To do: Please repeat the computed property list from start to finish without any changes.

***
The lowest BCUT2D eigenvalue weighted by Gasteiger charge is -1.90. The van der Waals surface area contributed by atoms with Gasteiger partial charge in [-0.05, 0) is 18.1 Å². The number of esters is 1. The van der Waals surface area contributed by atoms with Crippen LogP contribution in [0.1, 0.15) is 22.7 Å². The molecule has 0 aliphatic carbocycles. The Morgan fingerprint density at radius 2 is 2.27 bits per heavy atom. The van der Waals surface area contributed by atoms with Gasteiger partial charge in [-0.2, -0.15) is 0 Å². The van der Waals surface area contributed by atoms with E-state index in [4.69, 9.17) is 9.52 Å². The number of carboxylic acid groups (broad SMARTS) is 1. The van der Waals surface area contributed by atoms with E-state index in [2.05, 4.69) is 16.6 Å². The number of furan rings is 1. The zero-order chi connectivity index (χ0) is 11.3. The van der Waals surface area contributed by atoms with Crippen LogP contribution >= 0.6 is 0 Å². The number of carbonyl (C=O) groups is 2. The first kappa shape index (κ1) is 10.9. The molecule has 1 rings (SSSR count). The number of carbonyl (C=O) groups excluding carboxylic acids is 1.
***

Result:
The lowest BCUT2D eigenvalue weighted by Gasteiger charge is -1.90. The van der Waals surface area contributed by atoms with Gasteiger partial charge in [-0.05, 0) is 18.1 Å². The number of esters is 1. The van der Waals surface area contributed by atoms with Crippen LogP contribution in [0.1, 0.15) is 22.7 Å². The molecule has 0 aliphatic carbocycles. The Morgan fingerprint density at radius 2 is 2.27 bits per heavy atom. The van der Waals surface area contributed by atoms with Gasteiger partial charge in [-0.2, -0.15) is 0 Å². The van der Waals surface area contributed by atoms with E-state index in [4.69, 9.17) is 9.52 Å². The number of carboxylic acid groups (broad SMARTS) is 1. The van der Waals surface area contributed by atoms with E-state index in [2.05, 4.69) is 16.6 Å². The number of furan rings is 1. The zero-order chi connectivity index (χ0) is 11.3. The van der Waals surface area contributed by atoms with Crippen LogP contribution >= 0.6 is 0 Å². The number of carbonyl (C=O) groups is 2. The first kappa shape index (κ1) is 10.9. The molecule has 1 rings (SSSR count). The number of carbonyl (C=O) groups excluding carboxylic acids is 1.